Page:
Ending the Failed War on Drugs by Putting Treatment First:
Governor Christie has followed through on his commitment to take a smarter and more effective approach focused on treating drug-addicted offenders by signing into law landmark, bipartisan legislation to put in place a state-wide, mandatory drug court program. The legislation acts on Governor Christie’s belief that no life is disposable and that it is a commonsense and moral imperative to help individuals dealing with drug addiction reclaim their lives with treatment, rather than warehousing them in prison.
- Following the program’s enactment, mandatory drug courts were established in Hudson, Ocean and the region including Somerset, Hunterdon and Warren counties.
- In 2014 the program will be expanded to the following areas: Atlantic and Cape May, Passaic and Mercer.
- The law calls for a five-year phase in period, during which the capacity of the state's drug courts will be expanded and the effectiveness of the effort will be measured.
In fiscal year 2015, Governor Christie further acts on his commitment by increasing funding by $4.5 million for drug court expansion and treatment.
- This additional funding will permit the Department of Human Services to expand treatment to approximately 1,000 clients in both inpatient and outpatient facilities, providing the capacity needed to continue drug court expansion.
Integrating Substance Abuse Treatment With Employment Services:
Governor Christie is going further in helping those with drug addiction reclaim their lives in a permanent way, by taking the lead on an innovative initiative to integrate substance abuse treatment with employment services like job training, skills acquisition, and job-search and placement resources.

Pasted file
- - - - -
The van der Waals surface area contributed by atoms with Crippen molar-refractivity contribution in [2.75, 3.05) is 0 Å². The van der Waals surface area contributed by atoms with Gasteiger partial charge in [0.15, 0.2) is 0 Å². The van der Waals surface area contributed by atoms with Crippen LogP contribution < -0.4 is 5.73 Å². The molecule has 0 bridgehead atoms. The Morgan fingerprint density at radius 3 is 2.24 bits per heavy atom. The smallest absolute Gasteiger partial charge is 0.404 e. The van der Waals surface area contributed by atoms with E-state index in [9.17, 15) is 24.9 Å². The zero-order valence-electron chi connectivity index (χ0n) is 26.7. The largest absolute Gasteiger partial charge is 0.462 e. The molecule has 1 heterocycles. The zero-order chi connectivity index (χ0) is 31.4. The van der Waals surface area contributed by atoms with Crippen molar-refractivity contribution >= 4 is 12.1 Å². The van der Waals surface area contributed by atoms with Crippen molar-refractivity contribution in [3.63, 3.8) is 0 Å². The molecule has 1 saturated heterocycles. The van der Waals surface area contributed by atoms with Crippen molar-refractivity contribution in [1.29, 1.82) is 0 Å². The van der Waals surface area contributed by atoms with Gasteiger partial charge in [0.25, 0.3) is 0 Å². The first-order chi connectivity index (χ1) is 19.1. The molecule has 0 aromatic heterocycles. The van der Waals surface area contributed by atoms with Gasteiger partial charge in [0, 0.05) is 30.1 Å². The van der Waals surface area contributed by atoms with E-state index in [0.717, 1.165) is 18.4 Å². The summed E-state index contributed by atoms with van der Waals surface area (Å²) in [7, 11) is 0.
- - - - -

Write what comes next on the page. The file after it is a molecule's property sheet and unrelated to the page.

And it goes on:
- Research shows that integrating employment with substance abuse treatment helps secure participation in the treatment program and leads to lower rates of relapse.
- Leveraging a $500,000 grant from the Nicholson Foundation, will allow the state to utilize up to $500,000 in additional federal resources via the Supplemental Nutrition Assistance Program Employment & Training (SNAP E&T) program, for which many Drug Court participants are eligible.
Altogether, in fiscal year 2015, the Christie Administration and partners will devote up to $1 million towards these integrated employment services.
Signing Bipartisan Overdose Protection Act Into Law:
In May 2013, fulfilling his commitment to emphasize drug rehabilitation efforts and his different approach to dealing with drug abuse and addiction, Governor Chris Christie signed the bipartisan Overdose Protection Act (S2082) into law at a drug rehabilitation center in Paterson. The Governor was joined at the bill signing by Jon Bon Jovi, leading drug prevention advocates and family members of individuals lost to drug overdoses.
- The legislation takes a two-prong approach to help prevent drug overdose deaths in New Jersey. First, it provides legal protection to people who are in violation of the law while they are attempting to help a drug overdose victim. Secondly, it eliminates negative legal action against health care professionals or bystanders who administer overdose antidotes in life-threatening situations.